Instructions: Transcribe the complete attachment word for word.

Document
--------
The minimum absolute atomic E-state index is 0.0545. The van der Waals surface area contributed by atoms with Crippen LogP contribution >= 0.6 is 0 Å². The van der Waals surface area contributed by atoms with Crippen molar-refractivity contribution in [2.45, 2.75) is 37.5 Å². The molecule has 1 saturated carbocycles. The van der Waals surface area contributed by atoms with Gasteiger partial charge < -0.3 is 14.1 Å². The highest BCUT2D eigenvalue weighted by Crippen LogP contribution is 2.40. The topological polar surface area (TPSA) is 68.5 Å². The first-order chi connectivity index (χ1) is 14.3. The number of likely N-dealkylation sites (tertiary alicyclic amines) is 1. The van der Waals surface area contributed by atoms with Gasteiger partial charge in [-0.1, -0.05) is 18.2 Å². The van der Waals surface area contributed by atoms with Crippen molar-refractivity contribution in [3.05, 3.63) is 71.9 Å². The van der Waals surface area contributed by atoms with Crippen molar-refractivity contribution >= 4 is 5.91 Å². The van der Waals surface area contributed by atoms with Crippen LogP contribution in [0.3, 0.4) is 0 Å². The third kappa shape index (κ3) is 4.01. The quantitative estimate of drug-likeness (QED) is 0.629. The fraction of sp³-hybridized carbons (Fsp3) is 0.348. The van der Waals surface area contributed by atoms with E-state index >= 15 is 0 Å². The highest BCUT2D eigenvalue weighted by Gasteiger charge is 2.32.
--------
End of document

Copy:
The minimum absolute atomic E-state index is 0.0545. The van der Waals surface area contributed by atoms with Crippen LogP contribution >= 0.6 is 0 Å². The van der Waals surface area contributed by atoms with Crippen molar-refractivity contribution in [2.45, 2.75) is 37.5 Å². The molecule has 1 saturated carbocycles. The van der Waals surface area contributed by atoms with Gasteiger partial charge < -0.3 is 14.1 Å². The highest BCUT2D eigenvalue weighted by Crippen LogP contribution is 2.40. The topological polar surface area (TPSA) is 68.5 Å². The first-order chi connectivity index (χ1) is 14.3. The number of likely N-dealkylation sites (tertiary alicyclic amines) is 1. The van der Waals surface area contributed by atoms with Gasteiger partial charge in [-0.1, -0.05) is 18.2 Å². The van der Waals surface area contributed by atoms with Crippen molar-refractivity contribution in [3.05, 3.63) is 71.9 Å². The van der Waals surface area contributed by atoms with Crippen molar-refractivity contribution >= 4 is 5.91 Å². The van der Waals surface area contributed by atoms with Crippen LogP contribution in [0.3, 0.4) is 0 Å². The third kappa shape index (κ3) is 4.01. The quantitative estimate of drug-likeness (QED) is 0.629. The fraction of sp³-hybridized carbons (Fsp3) is 0.348. The van der Waals surface area contributed by atoms with E-state index >= 15 is 0 Å². The highest BCUT2D eigenvalue weighted by Gasteiger charge is 2.32.